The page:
Mexico: Go deep inside Tijuana’s art and food scene on this museum tour
It’s no secret that the Mexican border area around Tijuana is in the midst of a cultural renaissance -- and one museum makes it easy to take it all in.
The Museum of Contemporary Art San Diego for more than three years has organized regular day-trips to areas around the border -- all with a focus on art, architecture and history (with a little food thrown in for good measure).
The next one starts 10 a.m. Friday. Tours are $135 per person for non-members and include transportation from San Diego and lunch.
Tijuana’s emerging independent art spaces along with artisan workshops and private galleries were documented by the Los Angeles Times in the Tijuana Generation Art series last fall.
The tour begins in Tijuana, where the Museum of Contemporary Art San Diego (MCASD) took us through the city, stopping for a visit at a local art space. Seen here: the monument to Cuahtemoc, the last Aztec emperor of Mexico.(Carolina A. Miranda / Los Angeles Times)
TJ in China directors Daniel Ruanova and Mely Barragán discuss their artist-run space with a San Diego tour group. The pair worked in China for a time, but returned to Tijuana because the cultural scene was flourishing.(Carolina A. Miranda / Los Angeles Times)
From Tijuana, we took the stunning two-hour ride south along the coast, before landing in the Guadalupe Valley. The area is home to vineyards and olive groves and small, boutique wineries.(Carolina A. Miranda / Los Angeles Times)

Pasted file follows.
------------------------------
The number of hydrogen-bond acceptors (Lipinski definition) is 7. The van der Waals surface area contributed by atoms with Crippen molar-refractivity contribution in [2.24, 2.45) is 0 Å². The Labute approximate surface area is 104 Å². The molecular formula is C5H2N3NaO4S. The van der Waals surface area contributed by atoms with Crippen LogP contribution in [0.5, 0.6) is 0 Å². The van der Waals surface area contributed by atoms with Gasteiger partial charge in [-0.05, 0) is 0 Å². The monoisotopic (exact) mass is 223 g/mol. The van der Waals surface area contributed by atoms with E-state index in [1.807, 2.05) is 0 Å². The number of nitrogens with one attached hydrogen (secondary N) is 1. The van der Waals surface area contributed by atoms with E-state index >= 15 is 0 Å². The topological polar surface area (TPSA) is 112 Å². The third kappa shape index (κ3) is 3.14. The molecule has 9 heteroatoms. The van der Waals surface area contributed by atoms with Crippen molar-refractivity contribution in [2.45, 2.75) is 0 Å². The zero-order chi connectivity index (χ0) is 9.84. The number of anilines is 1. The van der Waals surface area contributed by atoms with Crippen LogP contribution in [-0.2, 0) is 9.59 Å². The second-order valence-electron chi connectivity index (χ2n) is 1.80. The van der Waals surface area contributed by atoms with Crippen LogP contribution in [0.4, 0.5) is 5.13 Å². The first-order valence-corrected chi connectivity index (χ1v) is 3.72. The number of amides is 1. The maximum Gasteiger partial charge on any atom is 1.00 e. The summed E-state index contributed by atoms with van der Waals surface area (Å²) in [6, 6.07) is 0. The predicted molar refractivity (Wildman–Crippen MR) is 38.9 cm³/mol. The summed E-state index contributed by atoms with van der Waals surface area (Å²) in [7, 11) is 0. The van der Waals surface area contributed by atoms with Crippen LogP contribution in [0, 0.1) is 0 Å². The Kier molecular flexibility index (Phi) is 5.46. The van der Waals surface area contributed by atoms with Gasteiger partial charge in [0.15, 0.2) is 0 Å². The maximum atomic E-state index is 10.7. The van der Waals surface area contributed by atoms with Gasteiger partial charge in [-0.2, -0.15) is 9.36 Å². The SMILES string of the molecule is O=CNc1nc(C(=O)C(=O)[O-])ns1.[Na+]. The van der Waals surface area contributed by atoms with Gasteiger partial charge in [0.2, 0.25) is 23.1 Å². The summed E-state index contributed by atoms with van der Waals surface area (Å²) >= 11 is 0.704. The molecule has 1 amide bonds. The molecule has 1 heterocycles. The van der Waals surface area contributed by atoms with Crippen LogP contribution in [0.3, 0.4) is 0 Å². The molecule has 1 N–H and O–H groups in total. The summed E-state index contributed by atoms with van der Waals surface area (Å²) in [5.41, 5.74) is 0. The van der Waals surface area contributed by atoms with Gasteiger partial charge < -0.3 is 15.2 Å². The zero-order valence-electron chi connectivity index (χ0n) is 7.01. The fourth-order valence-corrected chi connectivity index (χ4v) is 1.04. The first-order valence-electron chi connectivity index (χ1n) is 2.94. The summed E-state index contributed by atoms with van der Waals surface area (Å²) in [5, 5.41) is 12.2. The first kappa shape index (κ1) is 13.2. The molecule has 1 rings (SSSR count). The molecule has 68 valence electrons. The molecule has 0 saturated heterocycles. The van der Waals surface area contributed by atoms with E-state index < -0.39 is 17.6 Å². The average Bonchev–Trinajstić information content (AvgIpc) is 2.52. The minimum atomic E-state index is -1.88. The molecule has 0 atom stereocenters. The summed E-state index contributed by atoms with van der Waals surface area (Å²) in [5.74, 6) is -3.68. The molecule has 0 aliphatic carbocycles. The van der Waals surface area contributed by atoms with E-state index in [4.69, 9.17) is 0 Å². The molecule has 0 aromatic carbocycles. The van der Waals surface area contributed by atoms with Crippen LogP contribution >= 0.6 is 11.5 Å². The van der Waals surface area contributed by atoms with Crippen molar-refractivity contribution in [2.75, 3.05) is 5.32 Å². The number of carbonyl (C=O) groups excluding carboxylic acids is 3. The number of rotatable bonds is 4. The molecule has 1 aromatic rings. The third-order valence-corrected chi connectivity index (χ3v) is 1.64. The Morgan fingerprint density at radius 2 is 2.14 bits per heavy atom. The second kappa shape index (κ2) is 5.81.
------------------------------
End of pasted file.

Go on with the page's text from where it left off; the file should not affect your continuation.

Lunch was at Javier Plascencia and Pedro Peñuela’s welcoming country restaurant, Finca Altozano, where we enjoyed a family-style meal that included melt-in-your mouth short ribs, grilled mushrooms, fresh pasta and corn pudding.(Carolina A. Miranda / Los Angeles Times)
The afternoon was spent in the studio of artists Einar and Jamex de la Torre, a brother duo from Guadalajara who are known for their wild blown-glass and assemblage pieces. Seen here: some of the small thrift store curios that often find their way into their work.(Carolina A. Miranda / Los Angeles Times)
The De la Torre brothers travel all over the world to produce installations such as this wall hanging, but maintain their principal studio in the Guadalupe Valley.(Carolina A. Miranda / Los Angeles Times)
The final stop on our tour was the Encuentro Guadalupe hotel, designed by Tijuana architect Jorge Gracia of Graciastudio.(Carolina A. Miranda / Los Angeles Times)
The hotel consists of a series of cabins, wrapped in steel, dotting the mountaintop — and offering staggering views of the Guadalupe Valley. The architect is known for working with materials at hand (such as stell, which was provided to him by the client).(Carolina A. Miranda / Los Angeles Times)
As part of the tour of Encuentro Guadalupe, we met with the architect, who spoke about the importance of preserving the natural landscape of the mountain while providing amenities. These were our last, wondrous views before heading back to the U.S.(Carolina A. Miranda / Los Angeles times)
The city is home to an important regional art center that regularly hosts traveling exhibitions, as well as a zona gastronómica (gastronomic zone), which features eateries from some of the area’s most celebrated chefs, such as Javier Plascencia of Misión 19 in Tijuana and Bracero in San Diego.
Friday’s museum tour will include a visit to “El Cubo,” the new galleries at the Centro Cultural Tijuana, to get a personally guided tour of the art collection of Alonso Elías and Patty Fontes. It will also include a visit to the alternative art space, La Caja Galería and a visit to the studio of photographer Ingrid Hernández.
Lunch will be at Verde y Crema, the new Baja Med hot spot by Jair Tellez.
This included a stop at an artist-run gallery on Avenida Revolución, a visit to the Valle de Guadalupe studio of artists Einar and Jamex de la Torre, and a conversation with architect Jorge Gracia, of graciastudio, about sustainability in design.
Info: Museum of Contemporary Art San Diego, (858) 454-3541
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